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Habib Kheradyar & Shirin Neshat, "Ulema", installation view


"It is time we came to understand that there is nothing apart from modernity–no simple polarity between centre and periphery, modern and premodern. Modern cultural models are, of course, utilised in the course of political and economic domination, they are colonial, imperialist, neo-colonial, etc . . . , and they have generated very complicated cultural constructions and reactions . . . we should bear in mind that there are many houses in the mansion of modernity, that it is a mélange of many different processes of cultural construction, and is much more than just a game of Ping-Pong between Paris, New York, Berlin, Moscow, Vienna . . ."

–(Translated from Catherine David, "Undurchsichtige Räume," Neue Bildende Kunst, 4/5, 1995, 19-21)

With the exhibition "Ulema", which means the gathering of the believers, independent of origin and nation, Galerie Hohenthal and Bergen presents works which reflect the influence of Islamic culture. A striking feature of the exhibition space is the striking, brilliant blue diptych of Habib Kheradyar which seems at first to be an abstract painting. But this first impression is deceptive; the surface is an illusion. What look like the tiles of a mosque or the elements of a pattern is an object which oscillates between two- and three-dimensional representation. The artist uses a metal construction which appears to be thin line on the canvas, but which in fact projects towards the onlookers, and he has covered this structure with stretched material, which seems to repeat the shape of the metal construction. Endlessly spiralling shapes result from a complex sequence of interactions and iterations: a fractal. The objects produced by Kheradyar play with Western and Islamic perceptions, in order to irritate and confuse them. In a subtle way, he shows up the process of seeing, with its cultural traditions and acquired mechanisms, in a game of seeing, perceiving, and comprehending.

Güllsün Karamustafa from Istanbul sees the Orient not so much as a geographical place, but rather as a topos. She has gathered together fragments, references, quotations, images and imagination–a stage, small pop-up arrangements, from which the traditional Oriental protagonists appear: Harem women, dancing girls, slaves, etc. But instead of producing these in scenes, she arranges the figures in reflection next to one another, degrading them to ornaments of a frozen picture. These are not individuals, although they are shown with individual features, but representatives, designs of the other, pure constructs which Karamustafa deconstructs in her arrangements. The small images, reminiscent of comic books, and not without an element of kitsch, play at a variety of levels with the perception of 'the other', and the problem of 'inside' and 'outside' in times of increasingly complex cultural constitution. The problem is the crisis of alterity, an inability and fear of conceiving and representing the other. It is also a woman's view of patriarchal images of projected erotic desires.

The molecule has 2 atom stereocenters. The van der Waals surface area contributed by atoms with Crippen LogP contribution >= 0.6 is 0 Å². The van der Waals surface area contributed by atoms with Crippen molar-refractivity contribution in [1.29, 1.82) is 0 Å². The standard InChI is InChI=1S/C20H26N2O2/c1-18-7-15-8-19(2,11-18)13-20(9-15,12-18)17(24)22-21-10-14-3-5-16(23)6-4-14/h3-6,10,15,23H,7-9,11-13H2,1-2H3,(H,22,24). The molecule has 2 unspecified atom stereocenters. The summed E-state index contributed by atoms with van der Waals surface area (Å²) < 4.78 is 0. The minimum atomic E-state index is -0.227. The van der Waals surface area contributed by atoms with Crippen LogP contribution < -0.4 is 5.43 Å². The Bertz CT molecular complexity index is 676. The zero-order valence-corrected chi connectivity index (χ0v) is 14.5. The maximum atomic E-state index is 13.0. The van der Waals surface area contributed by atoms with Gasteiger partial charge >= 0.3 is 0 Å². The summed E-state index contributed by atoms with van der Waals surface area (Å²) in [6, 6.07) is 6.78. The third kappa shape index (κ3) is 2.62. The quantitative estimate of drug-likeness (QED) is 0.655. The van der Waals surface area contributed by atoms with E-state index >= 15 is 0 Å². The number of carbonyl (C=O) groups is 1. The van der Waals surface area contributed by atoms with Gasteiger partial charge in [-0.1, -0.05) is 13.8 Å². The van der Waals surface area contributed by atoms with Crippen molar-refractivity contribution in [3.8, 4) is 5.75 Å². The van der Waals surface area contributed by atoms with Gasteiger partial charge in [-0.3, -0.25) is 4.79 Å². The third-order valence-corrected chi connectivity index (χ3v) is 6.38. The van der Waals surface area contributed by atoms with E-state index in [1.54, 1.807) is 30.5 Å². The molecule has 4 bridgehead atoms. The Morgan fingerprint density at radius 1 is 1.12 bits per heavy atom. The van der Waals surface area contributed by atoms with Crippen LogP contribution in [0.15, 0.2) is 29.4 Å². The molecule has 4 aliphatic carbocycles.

Another view of the image of "Muslim women" is provided in the photographic works of Shirin Néshat. They are all, in one way or another, portraits. The central theme is the nature and the function of "Islamic" femininity. In plain black and white, without irony and in a seemingly objective documentary approach, we are shown a veiled woman, dressed in black, and with black Islamic ornamentation covering her face. A strange being_or an ally. Can I detach what I see from my own cultural background? By trying to analyze the 'other', I become the other myself. The pictures of Néshat show precisely this interference. They are much more than a comment on Islamic culture and the role given to women in it, since if one looks more closely, these roles are world vs Jihad. The artists made use of the image memory formed by the media culture and transformed it into a splatter film scenario. The result is so grotesque that one is rather frightened by the crude, but nevertheless cunningly persuasive explicatory models advanced by widely differing interest groups. Culture and civilization can not be regarded as fixed quantities and value systems, but are situated in a coordinate system of changing elements, somewhere between an object of historical research and contemporary development.

Antje Weitzel (Translation: Richard Holmes)

Berlin, Germany 2000